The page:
Step 7: Completing application forms

This Step looks at completing application forms in legal recruitment: from the different questions asked to how you draw on personal experience to provide evidence for your answers.

Step 7 Resource book

Application forms are becoming increasingly common in legal recruitment. Our resource book provides a comprehensive guide to help you write successful applications – addressing the needs of the recruiter and drawing on personal experience to support your answers.

Step 7 Weblinks

UK NARIC: http://ecctis.co.uk/naric/ 
The National Recognition Information Centre for the United Kingdom provides the only official source of comparison information on international education and qualifications.

Ucas: www.ucas.com
The central application website for entry to higher education: includes information for prospective students and advice on qualifications.

Step 7 Workshop

If you need to write an application form for a legal position, our online workshop provides a step by step overview of some of the key issues you will need to consider.

You can also read the transcript here.

Step 7 Activities

If you have not completed an application form before, you can practise by downloading our ‘draft application form’.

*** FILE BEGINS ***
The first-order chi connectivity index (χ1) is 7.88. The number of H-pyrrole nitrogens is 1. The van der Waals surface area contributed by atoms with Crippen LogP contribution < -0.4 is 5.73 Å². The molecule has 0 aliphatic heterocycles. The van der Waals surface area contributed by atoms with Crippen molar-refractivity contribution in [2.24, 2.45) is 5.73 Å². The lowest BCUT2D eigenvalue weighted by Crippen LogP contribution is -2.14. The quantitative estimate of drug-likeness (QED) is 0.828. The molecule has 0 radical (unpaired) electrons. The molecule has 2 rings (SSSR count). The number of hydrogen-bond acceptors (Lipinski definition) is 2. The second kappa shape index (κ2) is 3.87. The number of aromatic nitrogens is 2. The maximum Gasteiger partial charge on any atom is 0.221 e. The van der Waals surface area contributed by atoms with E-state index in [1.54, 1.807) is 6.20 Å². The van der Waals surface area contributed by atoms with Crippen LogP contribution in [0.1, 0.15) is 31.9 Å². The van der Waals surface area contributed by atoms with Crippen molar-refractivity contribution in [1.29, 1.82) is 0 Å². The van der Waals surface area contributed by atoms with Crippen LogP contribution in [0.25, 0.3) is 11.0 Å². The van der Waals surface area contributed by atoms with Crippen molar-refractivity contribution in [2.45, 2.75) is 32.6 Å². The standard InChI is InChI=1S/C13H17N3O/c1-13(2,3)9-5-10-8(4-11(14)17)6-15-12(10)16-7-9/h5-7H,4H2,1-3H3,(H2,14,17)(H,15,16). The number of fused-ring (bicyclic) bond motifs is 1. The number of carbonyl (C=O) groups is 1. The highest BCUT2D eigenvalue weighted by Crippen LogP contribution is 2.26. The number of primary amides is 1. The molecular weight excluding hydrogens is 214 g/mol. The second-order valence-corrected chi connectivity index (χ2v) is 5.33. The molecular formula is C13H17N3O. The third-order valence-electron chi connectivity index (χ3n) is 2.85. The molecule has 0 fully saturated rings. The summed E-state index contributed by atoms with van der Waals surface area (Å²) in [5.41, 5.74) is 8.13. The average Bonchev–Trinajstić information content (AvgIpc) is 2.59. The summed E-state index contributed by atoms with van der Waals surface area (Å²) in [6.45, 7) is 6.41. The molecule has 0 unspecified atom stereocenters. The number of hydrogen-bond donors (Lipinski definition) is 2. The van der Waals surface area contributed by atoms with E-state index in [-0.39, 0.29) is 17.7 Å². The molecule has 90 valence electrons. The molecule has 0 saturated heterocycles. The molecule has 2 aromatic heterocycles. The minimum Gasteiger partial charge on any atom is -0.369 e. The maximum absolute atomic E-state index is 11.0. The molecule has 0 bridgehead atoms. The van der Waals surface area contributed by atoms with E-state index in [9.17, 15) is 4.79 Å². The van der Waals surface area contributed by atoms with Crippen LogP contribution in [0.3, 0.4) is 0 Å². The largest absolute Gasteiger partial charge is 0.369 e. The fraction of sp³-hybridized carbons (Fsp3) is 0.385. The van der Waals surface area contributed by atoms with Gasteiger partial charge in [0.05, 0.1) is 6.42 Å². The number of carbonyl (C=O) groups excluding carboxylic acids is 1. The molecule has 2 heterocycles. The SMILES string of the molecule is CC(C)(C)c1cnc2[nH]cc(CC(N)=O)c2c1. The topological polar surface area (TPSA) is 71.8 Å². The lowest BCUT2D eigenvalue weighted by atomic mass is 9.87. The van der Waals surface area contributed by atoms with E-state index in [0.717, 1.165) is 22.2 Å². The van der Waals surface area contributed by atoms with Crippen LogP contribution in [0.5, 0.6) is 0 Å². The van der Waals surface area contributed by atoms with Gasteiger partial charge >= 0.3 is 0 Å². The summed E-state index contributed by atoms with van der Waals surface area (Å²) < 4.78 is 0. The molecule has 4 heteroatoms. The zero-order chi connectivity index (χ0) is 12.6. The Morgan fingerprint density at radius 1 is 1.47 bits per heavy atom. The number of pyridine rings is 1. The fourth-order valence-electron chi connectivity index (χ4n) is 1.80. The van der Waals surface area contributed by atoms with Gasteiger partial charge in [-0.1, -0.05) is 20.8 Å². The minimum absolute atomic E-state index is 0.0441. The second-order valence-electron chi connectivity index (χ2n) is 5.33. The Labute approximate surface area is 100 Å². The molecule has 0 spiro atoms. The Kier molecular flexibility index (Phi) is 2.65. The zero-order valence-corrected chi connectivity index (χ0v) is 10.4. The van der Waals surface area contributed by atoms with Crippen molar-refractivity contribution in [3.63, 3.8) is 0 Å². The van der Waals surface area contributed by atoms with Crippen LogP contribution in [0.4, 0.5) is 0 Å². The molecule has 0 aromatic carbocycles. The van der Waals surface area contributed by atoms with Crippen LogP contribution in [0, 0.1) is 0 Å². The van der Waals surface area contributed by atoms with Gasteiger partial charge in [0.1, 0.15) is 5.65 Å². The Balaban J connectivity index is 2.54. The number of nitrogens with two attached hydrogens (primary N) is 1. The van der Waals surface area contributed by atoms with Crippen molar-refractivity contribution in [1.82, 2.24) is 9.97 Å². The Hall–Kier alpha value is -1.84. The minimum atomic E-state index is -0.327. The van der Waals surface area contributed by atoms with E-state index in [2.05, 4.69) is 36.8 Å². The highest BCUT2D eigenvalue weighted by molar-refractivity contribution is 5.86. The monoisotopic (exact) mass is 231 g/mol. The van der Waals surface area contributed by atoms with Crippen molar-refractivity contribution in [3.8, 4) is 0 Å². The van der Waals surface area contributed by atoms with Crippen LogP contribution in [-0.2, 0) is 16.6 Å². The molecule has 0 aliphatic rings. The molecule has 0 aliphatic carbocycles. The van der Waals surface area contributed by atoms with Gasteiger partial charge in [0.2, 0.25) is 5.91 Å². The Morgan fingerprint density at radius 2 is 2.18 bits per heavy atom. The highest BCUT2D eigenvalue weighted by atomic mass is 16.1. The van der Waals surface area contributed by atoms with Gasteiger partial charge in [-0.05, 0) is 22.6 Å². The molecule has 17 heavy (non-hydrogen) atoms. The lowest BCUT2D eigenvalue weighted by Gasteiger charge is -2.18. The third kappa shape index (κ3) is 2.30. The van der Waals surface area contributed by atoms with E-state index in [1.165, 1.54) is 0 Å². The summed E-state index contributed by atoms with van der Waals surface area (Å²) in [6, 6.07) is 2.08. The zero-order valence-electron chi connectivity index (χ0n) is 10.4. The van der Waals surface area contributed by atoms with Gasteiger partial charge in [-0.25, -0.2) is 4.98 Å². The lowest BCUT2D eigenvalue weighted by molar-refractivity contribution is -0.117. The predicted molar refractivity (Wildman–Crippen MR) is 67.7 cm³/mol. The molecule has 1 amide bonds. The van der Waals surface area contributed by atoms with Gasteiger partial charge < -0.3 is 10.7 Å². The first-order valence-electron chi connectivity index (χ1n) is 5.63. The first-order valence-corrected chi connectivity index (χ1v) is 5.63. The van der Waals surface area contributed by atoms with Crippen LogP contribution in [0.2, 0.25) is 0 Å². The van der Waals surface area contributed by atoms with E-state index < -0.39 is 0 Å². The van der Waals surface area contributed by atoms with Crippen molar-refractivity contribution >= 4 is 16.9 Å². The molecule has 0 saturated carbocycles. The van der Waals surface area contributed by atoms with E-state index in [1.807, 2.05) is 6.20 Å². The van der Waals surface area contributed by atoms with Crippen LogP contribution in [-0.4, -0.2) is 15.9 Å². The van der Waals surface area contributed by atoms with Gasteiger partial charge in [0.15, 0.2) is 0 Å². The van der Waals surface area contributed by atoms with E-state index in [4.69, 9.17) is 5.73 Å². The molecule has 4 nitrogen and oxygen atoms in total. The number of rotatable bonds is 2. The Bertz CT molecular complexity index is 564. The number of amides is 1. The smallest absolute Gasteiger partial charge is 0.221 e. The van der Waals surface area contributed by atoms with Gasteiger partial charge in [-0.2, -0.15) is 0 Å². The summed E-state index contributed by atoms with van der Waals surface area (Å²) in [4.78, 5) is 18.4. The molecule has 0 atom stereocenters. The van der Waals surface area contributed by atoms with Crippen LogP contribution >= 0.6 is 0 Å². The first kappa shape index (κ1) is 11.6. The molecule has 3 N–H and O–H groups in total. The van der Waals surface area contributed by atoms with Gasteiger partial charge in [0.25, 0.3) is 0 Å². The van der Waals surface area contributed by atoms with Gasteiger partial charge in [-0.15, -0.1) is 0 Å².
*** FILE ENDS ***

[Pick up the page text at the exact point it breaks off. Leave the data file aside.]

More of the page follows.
Download our 'draft application form' here

Step 7 FAQs

Completing application forms

I’ve been applying for training contracts, but have yet to receive even a call back – what should I do?

How many training contract applications should I make?

I applied for training contracts last year and was unsuccessful: can I re-apply this year to the same firms?


Q. I’ve been applying for training contracts, but have yet to receive even a call back – what should I do?

A. Firstly – don’t get disheartened – it can take time (not to mention trial and error) to get this right. Employers tell us that the main reason applications fail is because they are not targeted enough, so ask yourself the following questions:

  • Did I research the legal market carefully, and make a considered choice about the kind of firms I wanted to apply to?
  • Did I check the requirements of those firms; and do I meet them?
  • Did I consider my own strengths and what sort of firms are most likely to be interested in my qualifications and experience (in other words – are you sure you’re targeting the right firms for you? Have you considered all the alternatives?)
  • Did I research each individual firm I applied to carefully, to gain an understanding of the sort of work the firm does, the kind of individuals who work there, and what they are looking for in a prospective employee? (Note that ‘one size does not fit all’ and even when applying to similar types of firms, you need to be able to distinguish what makes each firm different from its competitors)
  • Did I consider each question on the application form and ‘target’ each answer in the light of my research?
  • Were my application forms submitted well within the deadlines; did I comply with all instructions for completing the forms; and was my spelling and grammar one hundred percent correct?